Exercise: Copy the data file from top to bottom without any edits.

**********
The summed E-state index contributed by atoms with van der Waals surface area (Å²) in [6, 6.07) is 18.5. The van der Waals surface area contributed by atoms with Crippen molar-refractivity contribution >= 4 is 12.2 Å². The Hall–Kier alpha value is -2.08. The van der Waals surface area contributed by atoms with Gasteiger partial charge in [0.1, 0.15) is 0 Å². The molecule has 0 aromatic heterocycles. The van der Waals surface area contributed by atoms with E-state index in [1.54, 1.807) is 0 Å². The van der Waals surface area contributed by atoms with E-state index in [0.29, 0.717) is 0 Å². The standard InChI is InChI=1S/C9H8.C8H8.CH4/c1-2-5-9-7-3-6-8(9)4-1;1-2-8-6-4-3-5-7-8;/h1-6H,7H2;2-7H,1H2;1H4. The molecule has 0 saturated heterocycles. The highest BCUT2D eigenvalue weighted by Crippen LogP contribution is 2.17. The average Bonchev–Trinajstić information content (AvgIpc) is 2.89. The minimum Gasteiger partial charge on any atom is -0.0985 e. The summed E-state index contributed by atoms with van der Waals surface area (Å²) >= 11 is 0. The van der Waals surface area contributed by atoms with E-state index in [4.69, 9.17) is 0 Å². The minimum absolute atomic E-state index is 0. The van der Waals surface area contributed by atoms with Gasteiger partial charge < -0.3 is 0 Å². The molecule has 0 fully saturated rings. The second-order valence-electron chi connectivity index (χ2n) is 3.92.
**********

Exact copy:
The summed E-state index contributed by atoms with van der Waals surface area (Å²) in [6, 6.07) is 18.5. The van der Waals surface area contributed by atoms with Crippen molar-refractivity contribution >= 4 is 12.2 Å². The Hall–Kier alpha value is -2.08. The van der Waals surface area contributed by atoms with Gasteiger partial charge in [0.1, 0.15) is 0 Å². The molecule has 0 aromatic heterocycles. The van der Waals surface area contributed by atoms with E-state index in [1.54, 1.807) is 0 Å². The van der Waals surface area contributed by atoms with E-state index in [0.29, 0.717) is 0 Å². The standard InChI is InChI=1S/C9H8.C8H8.CH4/c1-2-5-9-7-3-6-8(9)4-1;1-2-8-6-4-3-5-7-8;/h1-6H,7H2;2-7H,1H2;1H4. The molecule has 0 saturated heterocycles. The highest BCUT2D eigenvalue weighted by Crippen LogP contribution is 2.17. The average Bonchev–Trinajstić information content (AvgIpc) is 2.89. The minimum Gasteiger partial charge on any atom is -0.0985 e. The summed E-state index contributed by atoms with van der Waals surface area (Å²) >= 11 is 0. The van der Waals surface area contributed by atoms with E-state index in [4.69, 9.17) is 0 Å². The minimum absolute atomic E-state index is 0. The van der Waals surface area contributed by atoms with Gasteiger partial charge < -0.3 is 0 Å². The molecule has 0 fully saturated rings. The second-order valence-electron chi connectivity index (χ2n) is 3.92.